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Using Physiological, Behavioral, Computational and Genetic Tools to Study How Visual Stimuli Acquire Emotional ValencePosted by: National Institutes of Health (NIH)
Posted date: 2018-Dec-07
Postdoctoral positions are available in the laboratory of Dr. Barry J. Richmond (Section on Neural Coding and Computation, NIMH Intramural Program, NIH, Bethesda, MD) to study the brain mechanisms underlying how visual stimuli are used to predict the outcomes of cognitive reward-seeking during decision-making in old world monkeys. The multidisciplinary approach pushes technical bounds in systems neuroscience, with large scale electrode array recording while manipulating behavior under the influence of modern viral genetic (chemo- and optogenetic) tools to test hypotheses about neural mechanisms underlying reward-seeking. The data are used to develop and fit appropriate computational models coming from network theory, point process methods and reinforcement learning. The Section on Neural Coding and Computation has a long, distinguished history in studying neural coding and reward related behaviors. The Section is now also one of the leading groups developing and applying modern genetic tools in old world monkeys. The work will be carried out within the collaborative research environment at the NIH and will benefit from the rich infrastructure and vibrant neuroscience community of the NIH intramural program.Qualifications:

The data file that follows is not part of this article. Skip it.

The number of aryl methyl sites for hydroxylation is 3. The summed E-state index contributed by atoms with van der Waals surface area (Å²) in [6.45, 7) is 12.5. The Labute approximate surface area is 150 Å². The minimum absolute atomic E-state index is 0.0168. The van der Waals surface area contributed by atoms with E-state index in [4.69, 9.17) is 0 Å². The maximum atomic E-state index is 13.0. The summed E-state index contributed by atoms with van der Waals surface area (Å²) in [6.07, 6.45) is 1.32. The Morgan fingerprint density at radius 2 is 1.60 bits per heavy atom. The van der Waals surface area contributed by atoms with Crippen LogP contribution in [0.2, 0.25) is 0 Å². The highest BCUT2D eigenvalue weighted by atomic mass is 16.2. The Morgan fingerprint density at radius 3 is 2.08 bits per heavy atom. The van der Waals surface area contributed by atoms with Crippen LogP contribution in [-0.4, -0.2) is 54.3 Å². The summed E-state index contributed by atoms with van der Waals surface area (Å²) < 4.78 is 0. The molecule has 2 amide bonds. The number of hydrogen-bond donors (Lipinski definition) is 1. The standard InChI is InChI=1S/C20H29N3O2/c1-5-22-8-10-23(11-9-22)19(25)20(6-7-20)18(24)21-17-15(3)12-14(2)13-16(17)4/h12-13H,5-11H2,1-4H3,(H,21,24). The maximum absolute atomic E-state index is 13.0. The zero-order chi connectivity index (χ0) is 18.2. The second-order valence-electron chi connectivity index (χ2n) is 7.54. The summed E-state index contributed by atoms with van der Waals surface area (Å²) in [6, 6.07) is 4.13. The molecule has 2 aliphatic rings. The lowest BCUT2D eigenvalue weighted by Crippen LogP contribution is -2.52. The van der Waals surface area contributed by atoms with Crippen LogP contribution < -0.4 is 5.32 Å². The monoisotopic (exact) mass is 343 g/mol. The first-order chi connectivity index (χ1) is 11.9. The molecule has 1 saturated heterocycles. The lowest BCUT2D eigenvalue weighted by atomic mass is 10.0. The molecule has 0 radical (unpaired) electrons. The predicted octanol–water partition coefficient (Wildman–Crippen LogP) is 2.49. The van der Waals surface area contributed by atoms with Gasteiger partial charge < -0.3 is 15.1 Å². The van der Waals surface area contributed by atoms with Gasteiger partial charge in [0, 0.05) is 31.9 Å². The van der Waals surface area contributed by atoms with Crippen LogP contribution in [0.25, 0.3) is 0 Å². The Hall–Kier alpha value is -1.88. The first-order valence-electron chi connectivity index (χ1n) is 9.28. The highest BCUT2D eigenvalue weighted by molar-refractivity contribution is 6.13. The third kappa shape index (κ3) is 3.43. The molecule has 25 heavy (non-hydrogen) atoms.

All candidates must have an M.D. and/or Ph.D., and a clear interest in studying basic questions in integrative systems neuroscience with old world monkeys. Good writing and oral communication skills are essential. The work requires strong self-motivation and the ability to work both independently and in a multidisciplinary team-oriented environment.To Apply:
Applicants should submit a letter (email) of interest outlining experience and research goals, as well as a CV and the names of three references to:
Barry J. Richmond, M.D.
NIH and DHHS are Equal Opportunity Employers. The NIH is dedicated to building a diverse community in its training and employment programs.